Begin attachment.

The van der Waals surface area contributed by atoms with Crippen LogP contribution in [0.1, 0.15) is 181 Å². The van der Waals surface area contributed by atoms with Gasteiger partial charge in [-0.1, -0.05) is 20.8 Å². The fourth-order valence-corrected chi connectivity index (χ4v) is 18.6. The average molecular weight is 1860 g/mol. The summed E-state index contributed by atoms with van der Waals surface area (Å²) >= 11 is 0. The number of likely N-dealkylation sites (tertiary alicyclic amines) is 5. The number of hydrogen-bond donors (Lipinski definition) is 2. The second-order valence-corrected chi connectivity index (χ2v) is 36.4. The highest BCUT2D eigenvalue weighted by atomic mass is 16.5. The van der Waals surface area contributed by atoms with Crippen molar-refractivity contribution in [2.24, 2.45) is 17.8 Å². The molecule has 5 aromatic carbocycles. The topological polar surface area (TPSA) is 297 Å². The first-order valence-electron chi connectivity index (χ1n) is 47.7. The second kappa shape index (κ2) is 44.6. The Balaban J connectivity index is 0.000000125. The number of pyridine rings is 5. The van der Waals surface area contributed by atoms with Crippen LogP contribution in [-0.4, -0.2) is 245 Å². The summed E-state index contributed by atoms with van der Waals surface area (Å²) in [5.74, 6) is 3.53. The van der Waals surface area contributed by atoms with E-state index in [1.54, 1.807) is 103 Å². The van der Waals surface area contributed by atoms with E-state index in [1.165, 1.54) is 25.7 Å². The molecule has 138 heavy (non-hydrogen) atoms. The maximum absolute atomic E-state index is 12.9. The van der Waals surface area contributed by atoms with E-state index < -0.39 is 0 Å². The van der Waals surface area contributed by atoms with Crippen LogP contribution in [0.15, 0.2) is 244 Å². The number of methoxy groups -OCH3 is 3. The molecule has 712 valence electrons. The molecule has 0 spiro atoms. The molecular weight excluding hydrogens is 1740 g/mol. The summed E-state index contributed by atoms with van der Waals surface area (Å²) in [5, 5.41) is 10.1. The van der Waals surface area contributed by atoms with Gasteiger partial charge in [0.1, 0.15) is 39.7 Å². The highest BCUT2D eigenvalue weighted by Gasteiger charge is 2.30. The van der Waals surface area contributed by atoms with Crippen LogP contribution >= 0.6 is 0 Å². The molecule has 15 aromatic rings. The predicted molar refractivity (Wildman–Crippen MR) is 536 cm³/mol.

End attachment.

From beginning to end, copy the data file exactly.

The van der Waals surface area contributed by atoms with Crippen LogP contribution in [0.1, 0.15) is 181 Å². The van der Waals surface area contributed by atoms with Gasteiger partial charge in [-0.1, -0.05) is 20.8 Å². The fourth-order valence-corrected chi connectivity index (χ4v) is 18.6. The average molecular weight is 1860 g/mol. The summed E-state index contributed by atoms with van der Waals surface area (Å²) >= 11 is 0. The number of likely N-dealkylation sites (tertiary alicyclic amines) is 5. The number of hydrogen-bond donors (Lipinski definition) is 2. The second-order valence-corrected chi connectivity index (χ2v) is 36.4. The highest BCUT2D eigenvalue weighted by atomic mass is 16.5. The van der Waals surface area contributed by atoms with Crippen molar-refractivity contribution in [2.24, 2.45) is 17.8 Å². The molecule has 5 aromatic carbocycles. The topological polar surface area (TPSA) is 297 Å². The first-order valence-electron chi connectivity index (χ1n) is 47.7. The second kappa shape index (κ2) is 44.6. The Balaban J connectivity index is 0.000000125. The number of pyridine rings is 5. The van der Waals surface area contributed by atoms with Crippen LogP contribution in [-0.4, -0.2) is 245 Å². The summed E-state index contributed by atoms with van der Waals surface area (Å²) in [5.74, 6) is 3.53. The van der Waals surface area contributed by atoms with E-state index in [1.54, 1.807) is 103 Å². The van der Waals surface area contributed by atoms with E-state index in [1.165, 1.54) is 25.7 Å². The molecule has 138 heavy (non-hydrogen) atoms. The maximum absolute atomic E-state index is 12.9. The van der Waals surface area contributed by atoms with E-state index < -0.39 is 0 Å². The van der Waals surface area contributed by atoms with Crippen LogP contribution in [0.15, 0.2) is 244 Å². The number of methoxy groups -OCH3 is 3. The molecule has 712 valence electrons. The molecule has 0 spiro atoms. The molecular weight excluding hydrogens is 1740 g/mol. The summed E-state index contributed by atoms with van der Waals surface area (Å²) in [5, 5.41) is 10.1. The van der Waals surface area contributed by atoms with Gasteiger partial charge in [0.1, 0.15) is 39.7 Å². The highest BCUT2D eigenvalue weighted by Gasteiger charge is 2.30. The van der Waals surface area contributed by atoms with Crippen LogP contribution >= 0.6 is 0 Å². The molecule has 15 aromatic rings. The predicted molar refractivity (Wildman–Crippen MR) is 536 cm³/mol.